Thursday, December 1, 2011


The big difference between SMEs and large corporate food processing is the power of innovation for which latter is equipped with necessary R & D infrastructure. SMEs can never be able to mobilize enough resources in developing and testing new products which acts as an impediment to compete effectively with larger players to establish viable markets. Many countries do provide some sort of state support to these fragmented industry through public funded R & D though it is another matter that these facilities invariably become moribund without serving the purpose. It is rarely realized that any R & D carried out in isolation without involving the user industry is of academic interest and waste of public money. Against such a scenario the efforts of New Zealand government in setting up what is called a Food Bowl in the country with state of the art facilities for product development and pilot testing for assessing the feasibility and acceptability of the products in the market. Here is a take on this innovative approach in this country which deserves a big applause.   

"Auckland's new Food Innovation Centre based in Manukau - Te Ipu Kai, the Food Bowl - opened today and is set to become a key component of New Zealand's developing network of food science and technology innovation resources. The Food Bowl is an impressive 2000 square metre export certified purpose-built and multi-faceted pilot plant that will support food manufacturers to cost effectively develop and test new products for commercialisation, specifically for the fast moving consumer goods market. The first of its kind in New Zealand, the new innovation centre is being hailed by the Mayor as a critical piece of infrastructure for Auckland, helping to address gaps in the food product development pipeline while accelerating the growth of high-value exports based on Kiwi innovation and research. "The food and beverage sector is a significant contributor to Auckland's economy with firms earning approximately $4.7 billion each year. The new food innovation centre will provide additional support to this thriving sector and is a solid platform for taking it to the next level," says Len Brown. "Investing in infrastructure to support Auckland's economic growth is essential to achieve our vision of the world's most liveable city. Enhancing food and beverage exports and creating more jobs is fundamental." Located at Auckland Airport, New Zealand's primary export hub, the new centre features state-of-the-art flexible food and beverage manufacturing facilities, able to operate 24 hours a day, seven days a week. Over time, the centre is intended to attract a cluster of associated food businesses. Representing a capital asset of $18.1 million for the food sector, the centre is estimated to provide benefits that exceed $26 million by June 2014, according to Tony Nowell, Chairman of New Zealand Food Innovation Auckland, operators of the centre".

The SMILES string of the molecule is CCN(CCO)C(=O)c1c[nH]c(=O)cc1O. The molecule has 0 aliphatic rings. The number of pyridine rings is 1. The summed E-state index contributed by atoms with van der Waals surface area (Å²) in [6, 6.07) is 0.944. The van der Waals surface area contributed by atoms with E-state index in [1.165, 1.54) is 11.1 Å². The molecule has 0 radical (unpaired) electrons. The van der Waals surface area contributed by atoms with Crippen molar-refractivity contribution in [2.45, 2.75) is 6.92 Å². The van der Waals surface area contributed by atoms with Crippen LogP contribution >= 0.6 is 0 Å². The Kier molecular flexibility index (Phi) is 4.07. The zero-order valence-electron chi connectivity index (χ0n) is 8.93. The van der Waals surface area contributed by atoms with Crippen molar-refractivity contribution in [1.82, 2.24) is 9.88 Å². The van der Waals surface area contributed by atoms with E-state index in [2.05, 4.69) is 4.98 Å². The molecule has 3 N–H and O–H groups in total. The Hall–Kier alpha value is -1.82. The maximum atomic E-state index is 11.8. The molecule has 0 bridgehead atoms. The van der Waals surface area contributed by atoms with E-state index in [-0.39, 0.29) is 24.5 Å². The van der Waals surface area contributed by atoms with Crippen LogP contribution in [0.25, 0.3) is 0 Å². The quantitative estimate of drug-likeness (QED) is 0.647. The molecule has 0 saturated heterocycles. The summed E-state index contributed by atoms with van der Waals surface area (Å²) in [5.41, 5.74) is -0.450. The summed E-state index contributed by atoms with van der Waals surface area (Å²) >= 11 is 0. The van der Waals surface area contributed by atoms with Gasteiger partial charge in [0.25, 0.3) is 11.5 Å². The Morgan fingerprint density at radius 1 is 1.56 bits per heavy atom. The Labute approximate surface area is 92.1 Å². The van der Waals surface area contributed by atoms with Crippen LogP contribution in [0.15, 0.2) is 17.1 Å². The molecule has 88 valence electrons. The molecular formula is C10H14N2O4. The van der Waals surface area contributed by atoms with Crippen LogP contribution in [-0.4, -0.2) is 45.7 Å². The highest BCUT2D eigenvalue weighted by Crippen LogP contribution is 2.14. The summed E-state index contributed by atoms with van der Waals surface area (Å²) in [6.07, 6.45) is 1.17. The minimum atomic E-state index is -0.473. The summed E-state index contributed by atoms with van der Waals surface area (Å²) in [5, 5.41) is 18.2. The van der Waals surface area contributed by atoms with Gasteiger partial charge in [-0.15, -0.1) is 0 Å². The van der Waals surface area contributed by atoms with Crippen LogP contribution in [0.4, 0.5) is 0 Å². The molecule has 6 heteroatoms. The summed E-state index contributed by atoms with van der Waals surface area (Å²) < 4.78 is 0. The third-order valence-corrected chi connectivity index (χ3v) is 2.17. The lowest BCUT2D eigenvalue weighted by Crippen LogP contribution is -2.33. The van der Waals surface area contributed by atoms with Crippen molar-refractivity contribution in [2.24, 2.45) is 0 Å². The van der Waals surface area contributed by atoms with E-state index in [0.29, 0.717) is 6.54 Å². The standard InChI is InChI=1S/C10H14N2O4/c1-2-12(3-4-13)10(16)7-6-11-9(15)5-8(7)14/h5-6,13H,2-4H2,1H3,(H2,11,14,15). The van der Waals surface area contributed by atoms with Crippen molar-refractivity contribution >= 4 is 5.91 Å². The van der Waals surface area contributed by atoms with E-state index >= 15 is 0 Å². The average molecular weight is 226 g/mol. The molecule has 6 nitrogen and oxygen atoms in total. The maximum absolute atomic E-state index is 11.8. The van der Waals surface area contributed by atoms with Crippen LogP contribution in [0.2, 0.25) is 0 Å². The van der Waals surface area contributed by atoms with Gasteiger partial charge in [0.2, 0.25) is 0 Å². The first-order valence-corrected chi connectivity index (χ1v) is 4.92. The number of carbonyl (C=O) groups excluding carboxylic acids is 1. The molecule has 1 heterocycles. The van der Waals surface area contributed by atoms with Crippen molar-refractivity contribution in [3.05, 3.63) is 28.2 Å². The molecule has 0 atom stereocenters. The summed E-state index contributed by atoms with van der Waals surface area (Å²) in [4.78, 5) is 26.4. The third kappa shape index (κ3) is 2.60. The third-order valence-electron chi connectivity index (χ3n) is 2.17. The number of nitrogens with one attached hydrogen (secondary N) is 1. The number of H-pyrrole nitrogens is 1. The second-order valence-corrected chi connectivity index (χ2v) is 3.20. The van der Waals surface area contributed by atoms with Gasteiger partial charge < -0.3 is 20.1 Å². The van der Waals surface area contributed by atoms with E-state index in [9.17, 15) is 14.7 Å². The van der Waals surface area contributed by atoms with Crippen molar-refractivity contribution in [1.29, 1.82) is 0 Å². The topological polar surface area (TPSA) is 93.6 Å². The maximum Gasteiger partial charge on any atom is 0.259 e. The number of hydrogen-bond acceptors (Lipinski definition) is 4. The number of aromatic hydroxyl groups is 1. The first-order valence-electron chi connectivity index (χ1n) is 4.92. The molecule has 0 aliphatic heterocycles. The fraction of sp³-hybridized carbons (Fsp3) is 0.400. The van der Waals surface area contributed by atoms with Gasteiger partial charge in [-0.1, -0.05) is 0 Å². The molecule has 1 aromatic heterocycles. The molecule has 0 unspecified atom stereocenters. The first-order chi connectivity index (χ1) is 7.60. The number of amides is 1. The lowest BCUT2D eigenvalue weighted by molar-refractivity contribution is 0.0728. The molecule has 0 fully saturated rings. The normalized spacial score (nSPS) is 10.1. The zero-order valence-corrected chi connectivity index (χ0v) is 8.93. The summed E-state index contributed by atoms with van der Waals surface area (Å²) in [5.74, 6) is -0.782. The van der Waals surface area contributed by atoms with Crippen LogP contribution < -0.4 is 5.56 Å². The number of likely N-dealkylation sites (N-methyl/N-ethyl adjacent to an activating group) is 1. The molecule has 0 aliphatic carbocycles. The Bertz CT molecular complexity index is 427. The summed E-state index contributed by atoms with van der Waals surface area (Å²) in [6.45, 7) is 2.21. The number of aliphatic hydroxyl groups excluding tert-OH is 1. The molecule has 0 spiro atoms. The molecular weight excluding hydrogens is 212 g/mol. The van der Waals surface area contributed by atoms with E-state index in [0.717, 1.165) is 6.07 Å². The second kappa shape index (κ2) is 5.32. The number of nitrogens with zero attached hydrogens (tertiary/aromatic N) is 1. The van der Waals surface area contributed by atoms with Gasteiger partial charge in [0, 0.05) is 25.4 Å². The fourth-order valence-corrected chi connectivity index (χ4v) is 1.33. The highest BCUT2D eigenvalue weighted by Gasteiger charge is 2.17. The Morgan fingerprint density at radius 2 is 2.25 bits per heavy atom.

It is not that in a country like India there are no institutions of excellence in Food Research and once reputed CFTRI, DFRL and Food Tech training institutions have become more or less redundant because they are all working like "frogs in the well", living far away from ground realities. The much touted NIFTEM, a 100% government project which is yet to take shape is not going to be different from its older counterparts, again due to the fact that there is no viable industry linkage for undertaking programs that are relevant to the manufacturing sector. Putting a couple of industry managers on their governing body does not make these institutions industry relevant but tackling problems and future needs of the industry, short term as well as long term, only can make any meaningful impact. One can only wish that GOI takes a leaf out of the purposeful efforts in New Zealand in strengthening its food manufacturing and export sector through visionary programs like the Food Bowl.


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